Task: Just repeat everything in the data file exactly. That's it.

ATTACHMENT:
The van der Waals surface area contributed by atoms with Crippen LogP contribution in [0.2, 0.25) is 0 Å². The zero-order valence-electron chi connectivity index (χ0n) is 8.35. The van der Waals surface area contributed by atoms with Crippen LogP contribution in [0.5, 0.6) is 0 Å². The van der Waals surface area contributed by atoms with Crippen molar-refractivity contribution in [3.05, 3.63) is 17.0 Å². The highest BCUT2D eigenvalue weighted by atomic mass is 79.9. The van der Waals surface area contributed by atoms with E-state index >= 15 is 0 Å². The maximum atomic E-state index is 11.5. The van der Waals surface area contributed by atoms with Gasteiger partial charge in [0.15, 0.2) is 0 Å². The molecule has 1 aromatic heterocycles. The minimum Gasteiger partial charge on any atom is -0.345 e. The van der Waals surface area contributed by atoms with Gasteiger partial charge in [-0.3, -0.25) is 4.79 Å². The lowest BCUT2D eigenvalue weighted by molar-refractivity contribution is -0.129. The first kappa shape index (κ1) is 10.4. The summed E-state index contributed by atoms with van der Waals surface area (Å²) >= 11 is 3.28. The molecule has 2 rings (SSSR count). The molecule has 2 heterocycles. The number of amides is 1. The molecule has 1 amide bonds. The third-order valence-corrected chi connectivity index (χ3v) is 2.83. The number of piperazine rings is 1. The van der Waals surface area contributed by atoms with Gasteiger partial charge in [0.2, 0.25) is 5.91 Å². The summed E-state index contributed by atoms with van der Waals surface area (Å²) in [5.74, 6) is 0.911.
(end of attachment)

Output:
The van der Waals surface area contributed by atoms with Crippen LogP contribution in [0.2, 0.25) is 0 Å². The zero-order valence-electron chi connectivity index (χ0n) is 8.35. The van der Waals surface area contributed by atoms with Crippen LogP contribution in [0.5, 0.6) is 0 Å². The van der Waals surface area contributed by atoms with Crippen molar-refractivity contribution in [3.05, 3.63) is 17.0 Å². The highest BCUT2D eigenvalue weighted by atomic mass is 79.9. The van der Waals surface area contributed by atoms with E-state index >= 15 is 0 Å². The maximum atomic E-state index is 11.5. The van der Waals surface area contributed by atoms with Gasteiger partial charge in [0.15, 0.2) is 0 Å². The molecule has 1 aromatic heterocycles. The minimum Gasteiger partial charge on any atom is -0.345 e. The van der Waals surface area contributed by atoms with Gasteiger partial charge in [-0.3, -0.25) is 4.79 Å². The lowest BCUT2D eigenvalue weighted by molar-refractivity contribution is -0.129. The first kappa shape index (κ1) is 10.4. The summed E-state index contributed by atoms with van der Waals surface area (Å²) >= 11 is 3.28. The molecule has 2 rings (SSSR count). The molecule has 2 heterocycles. The number of amides is 1. The molecule has 1 amide bonds. The third-order valence-corrected chi connectivity index (χ3v) is 2.83. The number of piperazine rings is 1. The van der Waals surface area contributed by atoms with Gasteiger partial charge in [0.2, 0.25) is 5.91 Å². The summed E-state index contributed by atoms with van der Waals surface area (Å²) in [5.74, 6) is 0.911.